(3) The - 9 option is used to force termination
(4) Case list:
[root@localhost ~]# pgrep -l "sshd" // Query the PID number of the target process. 5822 sshd [root@localhost ~]# kill 5822 // Terminates the process for the specified PID [root@localhost ~]# pgrep -l "sshd" // Confirmation process terminated (no result in query)
For processes that cannot be combined normally, they can be terminated when necessary“-9"Option to force termination. For example, the following operation shows forced termination vim Process. [root@localhost ~]# vim testfile & // Open the VIM program and suspend it as a test + Stopped vim testfile [root@localhost ~]# jobs –l // Query the PID number of the target process + 7095 Stopped vim testfile [root@localhost ~]# kill 7095 // Try to end the process normally [root@localhost ~]# jobs -l // However, it is found that the vim process did not exit + 7095 Stopped vim tmpfile [root@localhost ~]# kill -9 7095 // Force termination of target process [root@localhost ~]# jobs -l // Successfully terminated VIM process  + 2993 killed vim tmpfile
(1) Terminate the corresponding process according to specific conditions.
(2) Common command options
-U: Terminate the corresponding process according to the user name of the process. -t: Terminate the corresponding process according to the terminal where the process is located.
(3) Case list
su - zfx vim tst.txt & [root@localhost ~]# pgrep –l -U "zfx" // Confirm target process related information 3773 bash [root@localhost ~]# pkill -9 -U "zfx" // Forcibly terminate the process of user hackli [root@localhost ~]# pgrep -l -U "zfx" // Confirm that the target process has been terminated
4, at one time task settings
(1) At command: schedule tasks at once
at [HH:MM] [yyyy-mm-dd]
(2) list of cases
① Automatically turn off the current system at 12:30 of the day
[root@kgc /]# date 2021 Monday, August 16:20:58 +00 [root@kgc /]# at 16:23 2021-08-16 at> pgrep -U root | wc -l > /tmp/ps.root //After setting the task, press Ctrl + D to submit at> <EOT><EOT> job 1 at Mon Aug 16 16:23:00 2021 [root@localhost ~]# cat /tmp/ps.root // After the scheduled time has elapsed, verify the command result 202
(2) to delete the at task with the specified number, you can use the atrm command. The deleted at task will not be executed and will not be displayed in the display result of atq command, but the executed task cannot be deleted. The specific operations are as follows:
[root@localhost ~]# atrm 2 / / delete the second at scheduled task [root@localhost ~]# atq / / confirm that task 2 has been deleted
5, crontab recurring task settings
(1) The crontab command is used to manage users' planned tasks and set users' periodic planned task list. Different planned tasks can be completed with different options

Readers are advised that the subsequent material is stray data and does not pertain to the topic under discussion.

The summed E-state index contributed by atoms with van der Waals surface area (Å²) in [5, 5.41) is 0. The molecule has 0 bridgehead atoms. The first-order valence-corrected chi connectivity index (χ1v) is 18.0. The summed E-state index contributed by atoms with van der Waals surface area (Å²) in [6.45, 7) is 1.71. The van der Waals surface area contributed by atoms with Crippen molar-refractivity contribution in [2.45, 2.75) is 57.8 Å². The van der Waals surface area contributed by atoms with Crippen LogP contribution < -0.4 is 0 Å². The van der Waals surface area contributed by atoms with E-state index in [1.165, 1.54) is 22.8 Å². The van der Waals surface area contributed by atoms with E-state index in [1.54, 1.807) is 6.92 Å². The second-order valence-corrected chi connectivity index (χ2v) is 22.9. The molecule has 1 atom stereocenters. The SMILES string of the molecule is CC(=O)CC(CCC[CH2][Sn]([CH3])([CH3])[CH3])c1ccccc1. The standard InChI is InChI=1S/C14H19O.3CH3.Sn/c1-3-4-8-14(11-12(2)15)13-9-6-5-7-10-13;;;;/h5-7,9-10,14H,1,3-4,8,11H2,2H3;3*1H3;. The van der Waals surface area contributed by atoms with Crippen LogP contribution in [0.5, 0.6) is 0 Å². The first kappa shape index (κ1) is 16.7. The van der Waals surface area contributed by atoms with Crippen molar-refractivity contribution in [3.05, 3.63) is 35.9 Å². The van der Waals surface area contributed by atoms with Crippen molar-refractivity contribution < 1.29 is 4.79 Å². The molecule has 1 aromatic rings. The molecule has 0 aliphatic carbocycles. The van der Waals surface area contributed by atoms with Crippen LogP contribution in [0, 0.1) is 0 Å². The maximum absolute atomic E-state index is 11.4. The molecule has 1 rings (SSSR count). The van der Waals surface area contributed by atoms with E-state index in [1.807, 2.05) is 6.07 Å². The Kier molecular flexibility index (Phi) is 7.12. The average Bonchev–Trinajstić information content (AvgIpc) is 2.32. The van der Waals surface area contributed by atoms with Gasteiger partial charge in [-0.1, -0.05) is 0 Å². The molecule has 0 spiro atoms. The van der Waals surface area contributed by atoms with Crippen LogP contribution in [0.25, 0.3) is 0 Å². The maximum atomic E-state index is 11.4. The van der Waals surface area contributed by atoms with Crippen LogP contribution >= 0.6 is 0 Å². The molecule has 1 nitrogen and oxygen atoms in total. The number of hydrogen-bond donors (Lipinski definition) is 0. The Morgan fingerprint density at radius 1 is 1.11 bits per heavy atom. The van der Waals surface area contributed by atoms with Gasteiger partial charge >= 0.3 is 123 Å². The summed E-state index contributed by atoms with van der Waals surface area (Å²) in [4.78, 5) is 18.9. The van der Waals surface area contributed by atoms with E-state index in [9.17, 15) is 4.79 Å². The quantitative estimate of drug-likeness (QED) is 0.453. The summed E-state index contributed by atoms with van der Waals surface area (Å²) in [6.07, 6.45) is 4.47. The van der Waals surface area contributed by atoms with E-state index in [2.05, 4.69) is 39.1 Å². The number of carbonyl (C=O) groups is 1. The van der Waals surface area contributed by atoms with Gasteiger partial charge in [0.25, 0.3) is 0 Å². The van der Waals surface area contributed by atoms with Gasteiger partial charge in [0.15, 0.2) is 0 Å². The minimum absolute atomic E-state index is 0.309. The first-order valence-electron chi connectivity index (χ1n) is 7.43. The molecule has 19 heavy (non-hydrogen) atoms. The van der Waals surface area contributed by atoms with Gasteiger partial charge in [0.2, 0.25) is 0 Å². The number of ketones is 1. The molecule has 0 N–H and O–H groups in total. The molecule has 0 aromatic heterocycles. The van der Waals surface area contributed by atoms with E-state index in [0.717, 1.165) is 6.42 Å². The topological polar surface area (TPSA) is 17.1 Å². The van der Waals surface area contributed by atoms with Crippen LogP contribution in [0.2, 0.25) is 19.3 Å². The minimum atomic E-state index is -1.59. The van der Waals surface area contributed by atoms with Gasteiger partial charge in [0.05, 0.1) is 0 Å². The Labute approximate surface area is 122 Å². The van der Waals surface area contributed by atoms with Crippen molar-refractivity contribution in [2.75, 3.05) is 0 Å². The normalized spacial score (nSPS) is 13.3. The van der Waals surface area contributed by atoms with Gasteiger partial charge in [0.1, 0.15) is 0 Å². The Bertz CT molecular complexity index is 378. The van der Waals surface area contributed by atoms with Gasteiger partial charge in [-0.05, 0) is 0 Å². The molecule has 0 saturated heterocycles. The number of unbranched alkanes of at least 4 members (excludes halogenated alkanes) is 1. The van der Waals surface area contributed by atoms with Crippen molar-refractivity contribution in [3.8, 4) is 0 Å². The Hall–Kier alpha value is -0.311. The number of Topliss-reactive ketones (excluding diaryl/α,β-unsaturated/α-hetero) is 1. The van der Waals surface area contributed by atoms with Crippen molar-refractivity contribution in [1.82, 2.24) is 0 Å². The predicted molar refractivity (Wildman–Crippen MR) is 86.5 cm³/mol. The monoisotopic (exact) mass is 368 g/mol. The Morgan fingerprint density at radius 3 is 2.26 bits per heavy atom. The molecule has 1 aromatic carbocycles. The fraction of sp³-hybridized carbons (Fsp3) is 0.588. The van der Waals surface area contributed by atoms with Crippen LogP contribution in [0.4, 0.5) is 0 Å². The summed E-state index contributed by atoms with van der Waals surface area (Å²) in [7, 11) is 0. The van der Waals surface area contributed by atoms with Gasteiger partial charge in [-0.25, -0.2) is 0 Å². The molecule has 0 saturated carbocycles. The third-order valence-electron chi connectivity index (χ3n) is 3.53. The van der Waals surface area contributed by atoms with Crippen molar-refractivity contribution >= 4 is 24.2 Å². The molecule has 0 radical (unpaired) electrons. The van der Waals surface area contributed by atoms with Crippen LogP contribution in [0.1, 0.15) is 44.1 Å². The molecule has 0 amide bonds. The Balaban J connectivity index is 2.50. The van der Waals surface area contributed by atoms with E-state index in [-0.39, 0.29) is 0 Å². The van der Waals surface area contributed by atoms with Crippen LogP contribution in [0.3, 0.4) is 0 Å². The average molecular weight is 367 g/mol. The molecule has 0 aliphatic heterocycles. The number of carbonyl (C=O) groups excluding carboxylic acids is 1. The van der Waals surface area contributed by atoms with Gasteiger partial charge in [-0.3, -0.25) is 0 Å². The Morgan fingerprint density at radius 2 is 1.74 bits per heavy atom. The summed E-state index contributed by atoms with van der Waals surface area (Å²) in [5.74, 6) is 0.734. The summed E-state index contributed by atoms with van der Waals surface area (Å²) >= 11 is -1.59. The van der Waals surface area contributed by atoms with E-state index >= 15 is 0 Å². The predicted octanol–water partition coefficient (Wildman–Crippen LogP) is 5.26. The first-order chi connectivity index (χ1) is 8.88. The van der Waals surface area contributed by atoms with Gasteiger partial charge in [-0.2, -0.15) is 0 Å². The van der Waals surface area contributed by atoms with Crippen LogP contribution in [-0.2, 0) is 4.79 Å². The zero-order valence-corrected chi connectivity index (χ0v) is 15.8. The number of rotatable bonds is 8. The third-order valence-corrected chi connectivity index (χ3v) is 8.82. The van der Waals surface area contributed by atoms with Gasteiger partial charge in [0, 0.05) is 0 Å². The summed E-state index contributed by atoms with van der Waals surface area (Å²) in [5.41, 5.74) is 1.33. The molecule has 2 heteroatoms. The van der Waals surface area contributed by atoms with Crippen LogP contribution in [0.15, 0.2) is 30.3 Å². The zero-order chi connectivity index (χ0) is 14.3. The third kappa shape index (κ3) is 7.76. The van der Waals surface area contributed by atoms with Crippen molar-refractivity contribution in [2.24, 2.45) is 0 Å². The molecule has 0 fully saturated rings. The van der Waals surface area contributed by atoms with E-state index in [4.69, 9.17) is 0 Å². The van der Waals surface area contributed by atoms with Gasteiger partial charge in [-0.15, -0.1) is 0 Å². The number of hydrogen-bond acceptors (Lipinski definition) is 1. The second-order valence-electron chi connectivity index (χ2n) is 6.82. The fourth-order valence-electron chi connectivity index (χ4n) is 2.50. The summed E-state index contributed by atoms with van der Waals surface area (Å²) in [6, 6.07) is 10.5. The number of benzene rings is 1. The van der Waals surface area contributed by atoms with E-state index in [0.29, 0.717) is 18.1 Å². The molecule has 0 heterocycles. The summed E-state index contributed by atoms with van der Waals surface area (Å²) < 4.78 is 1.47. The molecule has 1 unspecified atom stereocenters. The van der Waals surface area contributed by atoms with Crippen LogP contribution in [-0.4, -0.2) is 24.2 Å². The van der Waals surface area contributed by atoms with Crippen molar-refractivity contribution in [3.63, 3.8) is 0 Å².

Common options are as follows: -e: Edit the scheduled task list. -u: Specifies the user to which the managed scheduled task belongs. By default, it is for the current user (yourself). Generally, only root Users have permission to use this option (for editing and deleting scheduled tasks of other users). -l: The list displays scheduled tasks. -r: Delete the scheduled task list.
Use of crontab command related options:
crontab -u user name ###Specify the cron service of XX user crontab -l ###List the details of cron under the current user crontab -u zx -l ###List details of cron under zx user crontab -r ###Delete the cron content of all users. Ordinary users can only delete their own cron content crontab -r -u zx ###Delete zx user's cron content crontab -e ###Edit cron service
(2) Configuration format:
(3) special expression method of event value
* Represents any time within the range. ，Represents multiple discrete time points of an interval. - Represents a continuous time range. / Specifies the time and frequency of the interval.
0 17 * * 1-5 17 every day from Monday to Friday:00, 30 8 * * 1,3,5 Every Monday, Wednesday and Friday at 8:30 0 8-18/2 * * * 8 Every 2 hours between 00:00 and 18:00 0 * */3 * * Every 3 days
(4) Case list:
① Start sshd service automatically at 7:50 every morning and close sshd service at 22:50 every morning;
② Clear the data in the public directory / var/ftp/pub of the FTP server every five days;
③ Restart the httpd service in the system at 7:30 every Saturday;
④ At 17:30 p.m. on Monday, Wednesday and Friday, use the tar command to automatically back up the / etc/httpd directory. The root user can set the following scheduled tasks through crontab;
[root@localhost ~]# crontab -e ① 50 7 * * * /usr/bin/systemctl start sshd.service 50 22 * * * /usr/bin/systemctl stop sshd.servic ② 0 0 */5 * * /usr/bin/rm -rf /var/ftp/pub/* ③ 30 7 * * 6 /usr/bin/systemctl httpd restart ④ 30 17 * * 1,3,5 /usr/bin/tar jcf httpdconf.tar.bz2 /etc/httpd/
(1) Commands for viewing processes (ps, top, pgrep, pstree)
(2) Process control (start process, schedule process, terminate process)
(3) The at command sets the scheduled task
(4) Configuration fields for crontab scheduled tasks